Switch to Audio

Listen to sermon audio here:

A Benediction For A Blessed Life

Romans 15:13 • January 22, 2017 • t1122

Pastor John Miller teaches an expository message through Romans 15:13 titled “A Benediction For A Blessed Life”

Pastor Photo

Pastor John Miller

January 22, 2017

Sermon Scripture Reference

Follow with me as we read only one verse, Romans 15:13. Paul says, “Now the God of hope fill you with all joy and peace in believing, that you may abound in hope, through the power of the Holy Spirit.”

I’m not a real Peanuts cartoon fan, but I’ll never forget many years ago I was reading the Peanuts cartoon in the paper. I saw a cartoon that I thought was theologically profound. Lucy and Linus were watching TV, and Lucy turned to Linus and said, “Get me a drink of water.” Linus looked a little surprised and said, “Why should I? You never do anything for me.” Then Lucy said to Linus, “On your 75th birthday, I’ll bake you a cake.” So Linus gets up and heads for the kitchen, and on his way, the caption read, “You know, life is much more pleasant when you have something to look forward to.” I thought, “That’s good theology”; life is more pleasant if you have something to look forward to.

As a Christian, you have something to look forward to. Not only do you have heaven right now, but you are on your way to heaven. If you are a child of God, you will spend eternity in heaven. And life is much more pleasant if you have something to look forward to. That’s why the Christian life is a blessed life. It’s full of joy and peace and hope, verse 13.

Before we experienced salvation, the Bible described us as “without God and without hope.” I do believe the two go together. When a person is without God, they are, in essence, without hope—or at least an eternal hope. At least an unchanging hope. At least an unwavering hope. If you’re without God, you’re without hope. In Romans 5:2, Paul said, “Rejoice in hope of the glory of God.” So as Christians, we are rejoicing in our hope in one day experiencing the glory of God.

Our text in Romans 15:13 is the end of the doctrinal section of the book of Romans. In Romans we have all this section of doctrine: man’s condemnation, God’s salvation and then sanctification. We see the wisdom of God revealed, Romans 9-11—what God is going to do with the nation of Israel in their rejection and restoration.

To see a complete study of Romans, go on the Revival Christian Fellowship website at www.revival.tv. Click on Media and then go under Expositive Studies and you’ll find the book of Romans titled In the Grip of Grace. Immerse yourself in the study of Romans. It is so very important for your Christian understanding of God’s redemptive plan.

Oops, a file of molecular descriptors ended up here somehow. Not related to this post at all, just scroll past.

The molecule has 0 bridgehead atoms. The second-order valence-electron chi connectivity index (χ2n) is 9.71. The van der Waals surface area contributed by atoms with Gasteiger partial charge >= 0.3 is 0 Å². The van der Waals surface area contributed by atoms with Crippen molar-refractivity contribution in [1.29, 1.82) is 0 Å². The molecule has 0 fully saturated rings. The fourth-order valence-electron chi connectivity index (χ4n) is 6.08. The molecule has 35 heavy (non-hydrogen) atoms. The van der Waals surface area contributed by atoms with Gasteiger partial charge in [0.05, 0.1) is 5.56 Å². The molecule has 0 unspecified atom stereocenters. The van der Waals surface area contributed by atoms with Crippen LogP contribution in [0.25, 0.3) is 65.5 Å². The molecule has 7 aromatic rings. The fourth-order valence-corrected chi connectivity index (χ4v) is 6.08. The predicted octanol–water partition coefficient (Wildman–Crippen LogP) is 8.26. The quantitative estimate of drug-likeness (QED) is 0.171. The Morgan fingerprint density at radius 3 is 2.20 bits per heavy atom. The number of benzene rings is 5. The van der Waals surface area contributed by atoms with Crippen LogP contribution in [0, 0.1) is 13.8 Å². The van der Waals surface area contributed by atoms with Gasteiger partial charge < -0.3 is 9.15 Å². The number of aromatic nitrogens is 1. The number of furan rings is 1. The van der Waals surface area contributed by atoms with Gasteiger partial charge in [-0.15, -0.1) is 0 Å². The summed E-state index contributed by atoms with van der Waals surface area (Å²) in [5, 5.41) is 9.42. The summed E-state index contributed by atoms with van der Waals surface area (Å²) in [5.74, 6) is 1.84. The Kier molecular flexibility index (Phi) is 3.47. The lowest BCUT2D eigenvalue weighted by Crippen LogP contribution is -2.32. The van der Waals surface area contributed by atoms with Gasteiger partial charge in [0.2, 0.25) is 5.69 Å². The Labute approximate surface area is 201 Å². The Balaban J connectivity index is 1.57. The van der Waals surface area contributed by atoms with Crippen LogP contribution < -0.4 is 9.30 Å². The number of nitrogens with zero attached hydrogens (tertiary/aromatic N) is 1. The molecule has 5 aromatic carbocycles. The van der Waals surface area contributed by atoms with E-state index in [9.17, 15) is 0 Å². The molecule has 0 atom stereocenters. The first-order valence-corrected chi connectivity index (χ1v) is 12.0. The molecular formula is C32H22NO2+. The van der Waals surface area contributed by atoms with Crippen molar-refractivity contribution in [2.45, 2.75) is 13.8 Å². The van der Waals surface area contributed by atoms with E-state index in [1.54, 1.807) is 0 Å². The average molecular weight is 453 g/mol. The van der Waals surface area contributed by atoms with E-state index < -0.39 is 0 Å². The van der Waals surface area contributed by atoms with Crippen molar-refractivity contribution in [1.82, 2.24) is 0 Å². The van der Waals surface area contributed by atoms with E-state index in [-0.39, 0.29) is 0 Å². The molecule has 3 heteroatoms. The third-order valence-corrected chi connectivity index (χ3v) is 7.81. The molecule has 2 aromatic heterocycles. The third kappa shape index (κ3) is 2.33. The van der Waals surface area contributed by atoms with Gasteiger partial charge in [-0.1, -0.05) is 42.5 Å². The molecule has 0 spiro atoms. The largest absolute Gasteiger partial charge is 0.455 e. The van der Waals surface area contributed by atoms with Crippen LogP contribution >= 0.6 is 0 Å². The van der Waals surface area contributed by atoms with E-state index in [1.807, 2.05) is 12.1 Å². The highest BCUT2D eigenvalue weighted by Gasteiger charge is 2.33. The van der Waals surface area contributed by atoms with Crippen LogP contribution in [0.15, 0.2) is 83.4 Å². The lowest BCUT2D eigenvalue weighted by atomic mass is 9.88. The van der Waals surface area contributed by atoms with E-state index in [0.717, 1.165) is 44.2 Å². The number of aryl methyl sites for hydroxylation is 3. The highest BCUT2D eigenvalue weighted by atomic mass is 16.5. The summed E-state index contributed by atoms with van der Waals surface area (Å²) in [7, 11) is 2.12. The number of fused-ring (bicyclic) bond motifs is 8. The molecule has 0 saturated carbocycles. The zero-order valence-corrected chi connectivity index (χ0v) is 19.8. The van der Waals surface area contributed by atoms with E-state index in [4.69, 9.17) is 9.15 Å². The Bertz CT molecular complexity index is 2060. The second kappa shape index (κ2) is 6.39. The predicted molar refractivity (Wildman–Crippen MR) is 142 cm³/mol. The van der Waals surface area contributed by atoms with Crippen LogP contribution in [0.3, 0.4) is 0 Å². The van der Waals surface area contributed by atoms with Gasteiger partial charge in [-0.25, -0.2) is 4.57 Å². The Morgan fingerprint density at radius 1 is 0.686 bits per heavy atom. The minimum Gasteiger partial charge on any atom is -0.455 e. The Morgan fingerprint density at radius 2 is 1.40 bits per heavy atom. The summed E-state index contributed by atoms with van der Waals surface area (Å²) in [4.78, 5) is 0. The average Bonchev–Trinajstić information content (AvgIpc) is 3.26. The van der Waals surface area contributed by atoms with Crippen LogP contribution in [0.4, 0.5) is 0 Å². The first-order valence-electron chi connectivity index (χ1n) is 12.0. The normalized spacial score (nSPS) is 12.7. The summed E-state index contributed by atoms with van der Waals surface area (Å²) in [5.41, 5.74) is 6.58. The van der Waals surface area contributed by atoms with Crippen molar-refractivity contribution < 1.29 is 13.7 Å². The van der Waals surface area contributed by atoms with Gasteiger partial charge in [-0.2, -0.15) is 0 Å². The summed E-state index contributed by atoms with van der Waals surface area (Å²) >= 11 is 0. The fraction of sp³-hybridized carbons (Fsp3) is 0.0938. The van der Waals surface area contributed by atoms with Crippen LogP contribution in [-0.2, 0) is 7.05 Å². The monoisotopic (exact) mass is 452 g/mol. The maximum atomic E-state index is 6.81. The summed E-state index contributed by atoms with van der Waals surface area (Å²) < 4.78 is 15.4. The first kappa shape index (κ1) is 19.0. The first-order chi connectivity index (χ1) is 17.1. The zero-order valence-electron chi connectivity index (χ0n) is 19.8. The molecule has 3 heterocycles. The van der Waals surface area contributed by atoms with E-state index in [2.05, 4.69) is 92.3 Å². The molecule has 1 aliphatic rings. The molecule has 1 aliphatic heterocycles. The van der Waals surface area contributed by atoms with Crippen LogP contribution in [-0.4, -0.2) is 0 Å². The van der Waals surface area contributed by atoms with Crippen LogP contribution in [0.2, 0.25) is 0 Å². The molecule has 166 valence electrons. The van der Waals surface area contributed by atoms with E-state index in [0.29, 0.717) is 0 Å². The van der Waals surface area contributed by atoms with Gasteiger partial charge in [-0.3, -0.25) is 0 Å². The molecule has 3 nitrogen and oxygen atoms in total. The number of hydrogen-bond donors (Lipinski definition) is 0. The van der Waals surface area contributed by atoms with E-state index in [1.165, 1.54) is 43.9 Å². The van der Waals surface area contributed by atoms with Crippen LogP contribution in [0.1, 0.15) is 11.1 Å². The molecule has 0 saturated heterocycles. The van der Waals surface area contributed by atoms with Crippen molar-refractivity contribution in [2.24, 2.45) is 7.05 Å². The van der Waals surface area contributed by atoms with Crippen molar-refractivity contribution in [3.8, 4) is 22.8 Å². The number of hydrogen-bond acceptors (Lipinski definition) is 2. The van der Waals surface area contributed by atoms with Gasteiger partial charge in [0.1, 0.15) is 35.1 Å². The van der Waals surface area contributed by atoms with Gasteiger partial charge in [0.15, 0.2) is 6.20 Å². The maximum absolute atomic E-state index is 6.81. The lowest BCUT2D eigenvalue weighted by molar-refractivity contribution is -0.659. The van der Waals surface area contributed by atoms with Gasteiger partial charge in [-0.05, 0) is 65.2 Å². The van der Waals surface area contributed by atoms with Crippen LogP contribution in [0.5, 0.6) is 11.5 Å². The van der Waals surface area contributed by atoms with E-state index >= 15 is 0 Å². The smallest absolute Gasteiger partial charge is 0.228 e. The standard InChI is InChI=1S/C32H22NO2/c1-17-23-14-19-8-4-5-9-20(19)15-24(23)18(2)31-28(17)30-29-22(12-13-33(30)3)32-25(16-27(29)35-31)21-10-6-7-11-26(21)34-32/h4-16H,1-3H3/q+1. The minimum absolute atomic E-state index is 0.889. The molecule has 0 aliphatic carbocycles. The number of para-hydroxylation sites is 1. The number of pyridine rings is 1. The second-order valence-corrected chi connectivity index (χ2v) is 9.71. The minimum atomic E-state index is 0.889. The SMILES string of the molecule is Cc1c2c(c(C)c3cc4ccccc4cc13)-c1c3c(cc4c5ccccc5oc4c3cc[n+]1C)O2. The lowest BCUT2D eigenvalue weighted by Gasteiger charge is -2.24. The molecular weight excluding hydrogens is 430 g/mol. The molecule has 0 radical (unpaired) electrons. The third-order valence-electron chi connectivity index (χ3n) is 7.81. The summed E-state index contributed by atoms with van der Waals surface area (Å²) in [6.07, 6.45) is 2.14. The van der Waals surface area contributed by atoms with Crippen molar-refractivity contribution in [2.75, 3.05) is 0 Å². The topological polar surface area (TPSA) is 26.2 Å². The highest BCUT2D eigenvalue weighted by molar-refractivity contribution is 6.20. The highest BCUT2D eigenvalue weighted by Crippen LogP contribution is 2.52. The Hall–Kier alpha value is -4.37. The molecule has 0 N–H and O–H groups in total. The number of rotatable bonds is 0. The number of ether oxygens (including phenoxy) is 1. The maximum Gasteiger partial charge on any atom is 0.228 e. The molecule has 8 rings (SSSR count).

Now as you come to Romans 15:13, it is the end of the doctrinal section of the book of Romans. From here forward, Paul is going over some practical things with the believers in Rome. In verse 13, Paul blesses them, he prays for them and he lifts up his voice to God. He says, “Now may the God of hope fill you with all joy and peace in believing, that you may abound in hope, through the power of the Holy Spirit.” That is, I believe, the blessed life. The blessed life is an overflowing life of joy and peace and hope.

As I looked at this passage, I discovered that it is really a great description of the Christian life. There are five facts or truths that I want to pull out of this text; five things in this verse that describe the blessed life that God wants us to have and God wants us to experience. First of all, the source of the blessed life is the God of hope. God is the source of our hope. Our hope is in God. So God is both the source of our hope, and He’s the object of our hope. A person without God is without hope, but as Christians, we’ve come to know God through Jesus Christ. And then we know hope, because we know the God of hope.

The names of God by which He reveals Himself are very interesting: the God Who sees, the God Who provides, the God Who cares, the God Who heals. In Psalm 23, “The Lord is my shepherd; I shall not want.” I have everything I need. He’s the God Who guides, Who directs, but He’s also the God of hope.

It’s awesome to thinking that our God is the God of hope. He’s a personal God; He’s not an abstract force. He’s a powerful God; He can do anything. He’s a loving God; “God is love.” In John 3:16 it says, “For God so loved the world that He gave His only begotten Son, that whosoever believes in Him shall not perish but have everlasting life.” So this personal, powerful, loving God of hope gave His Son Jesus Christ to die on the Cross for our sins. When I repent of my sins and I believe and receive Jesus Christ as my Savior, I come into a personal relationship with God. Knowing this, God brings to me hope, an overflowing hope or an “abounding hope.”